Bahrain opposition leader sentenced to life by high court

Court Watch

A Shiite cleric who was a central figure in Bahrain's 2011 Arab Spring protests was sentenced to life in prison Sunday on spying charges.

The ruling by the Supreme Court of Appeals came after Sheikh Ali Salman was acquitted of the charges by a lower court in June. Human rights groups and activists say the charges against him are politically-motivated and related to his work as a leading opposition figure.

The verdict was issued just weeks before parliamentary elections are set to take place without the Al-Wefaq political group Salman once led. Al-Wefaq, which was the tiny Gulf nation's largest Shiite opposition bloc, was ordered dissolved in 2016 as part of a crackdown on dissent in the kingdom, which has a Shiite majority but is ruled by a Sunni monarchy.

The state-run Bahrain News Agency reported the appellate court's decision Sunday without naming the defendants, saying three individuals were found guilty of the spying charges.

Human Rights First, an activist group, confirmed the ruling refers to Salman. His co-defendants in the case— Sheikh Hassan Ali Juma Sultan and Ali Mahdi Ali al-Aswad— are also former al-Wefaq officials.

The three faced charges of disclosing sensitive information to Qatar that could harm Bahrain's security in exchange for financial compensation. The state-run news agency said prosecutors presented recorded phone conversations as evidence.

Last year, Bahrain state television aired the recorded calls between Salman and Qatar's then-Prime Minister Sheikh Hamad bin Jassim Al Thani during the 2011 protests.

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USCIS to Continue Implementing New Policy Memorandum on Notices to Appear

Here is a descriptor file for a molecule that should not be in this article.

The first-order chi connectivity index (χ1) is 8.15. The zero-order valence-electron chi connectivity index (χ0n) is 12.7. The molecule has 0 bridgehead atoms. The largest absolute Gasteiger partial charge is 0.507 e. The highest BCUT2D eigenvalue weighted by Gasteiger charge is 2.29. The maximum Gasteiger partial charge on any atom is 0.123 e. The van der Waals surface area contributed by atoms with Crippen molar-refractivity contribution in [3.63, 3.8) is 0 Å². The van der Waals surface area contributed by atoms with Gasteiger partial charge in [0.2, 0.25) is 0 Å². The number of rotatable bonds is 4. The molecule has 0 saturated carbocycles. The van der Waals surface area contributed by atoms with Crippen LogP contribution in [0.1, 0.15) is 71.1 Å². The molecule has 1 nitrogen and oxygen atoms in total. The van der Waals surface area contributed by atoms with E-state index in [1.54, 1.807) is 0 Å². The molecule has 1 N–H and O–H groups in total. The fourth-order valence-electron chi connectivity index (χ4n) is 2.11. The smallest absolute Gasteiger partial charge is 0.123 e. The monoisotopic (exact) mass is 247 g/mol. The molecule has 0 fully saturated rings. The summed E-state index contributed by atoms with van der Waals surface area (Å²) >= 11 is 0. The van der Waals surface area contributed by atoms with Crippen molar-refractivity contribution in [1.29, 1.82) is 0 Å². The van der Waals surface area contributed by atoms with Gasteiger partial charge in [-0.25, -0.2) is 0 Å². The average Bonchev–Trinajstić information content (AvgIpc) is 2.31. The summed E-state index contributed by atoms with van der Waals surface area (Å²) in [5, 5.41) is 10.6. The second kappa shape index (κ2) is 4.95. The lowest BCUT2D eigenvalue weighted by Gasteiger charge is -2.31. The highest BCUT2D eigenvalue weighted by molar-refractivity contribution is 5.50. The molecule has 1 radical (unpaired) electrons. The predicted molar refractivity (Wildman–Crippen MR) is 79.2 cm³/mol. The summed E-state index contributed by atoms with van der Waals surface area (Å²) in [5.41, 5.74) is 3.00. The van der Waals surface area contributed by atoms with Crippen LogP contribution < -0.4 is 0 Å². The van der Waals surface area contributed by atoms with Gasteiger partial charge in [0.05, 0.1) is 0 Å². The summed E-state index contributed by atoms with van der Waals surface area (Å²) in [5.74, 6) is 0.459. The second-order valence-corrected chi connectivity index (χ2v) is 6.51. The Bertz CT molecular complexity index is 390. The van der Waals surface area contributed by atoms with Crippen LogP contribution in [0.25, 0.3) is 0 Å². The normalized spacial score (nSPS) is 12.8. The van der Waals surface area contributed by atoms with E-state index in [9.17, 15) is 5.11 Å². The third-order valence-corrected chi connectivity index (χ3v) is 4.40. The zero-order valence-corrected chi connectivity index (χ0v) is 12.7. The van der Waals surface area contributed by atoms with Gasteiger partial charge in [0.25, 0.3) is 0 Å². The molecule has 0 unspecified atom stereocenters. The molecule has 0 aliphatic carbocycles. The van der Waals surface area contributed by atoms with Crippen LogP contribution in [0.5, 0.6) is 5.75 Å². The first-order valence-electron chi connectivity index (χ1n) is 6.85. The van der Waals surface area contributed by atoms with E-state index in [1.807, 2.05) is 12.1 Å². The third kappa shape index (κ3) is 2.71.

U.S. Citizenship and Immigration Services (USCIS) is continuing to implement the June 28, 2018, Policy Memorandum (PM), Updated Guidance for the Referral of Cases and Issuance of Notices to Appear (NTAs) in Cases Involving Inadmissible and Deportable Aliens (PDF, 140 KB).

USCIS may issue NTAs as described below based on denials of I-914/I-914A, Application for T Nonimmigrant Status; I-918/I-918A, Petition for U Nonimmigrant Status; I-360, Petition for Amerasian, Widow(er), or Special Immigrant (Violence Against Women Act self-petitions and Special Immigrant Juvenile Status petitions); I-730, Refugee/Asylee Relative Petitions when the beneficiary is present in the US; I-929, Petition for Qualifying Family Member of a U-1 Nonimmigrant; and I-485 Application to Register Permanent Residence or Adjust Status (with the underlying form types listed above).

If applicants, beneficiaries, or self-petitioners who are denied are no longer in a period of authorized stay and do not depart the United States, USCIS may issue an NTA. USCIS will continue to send denial letters for these applications and petitions to ensure adequate notice regarding period of authorized stay, checking travel compliance, or validating departure from the United States.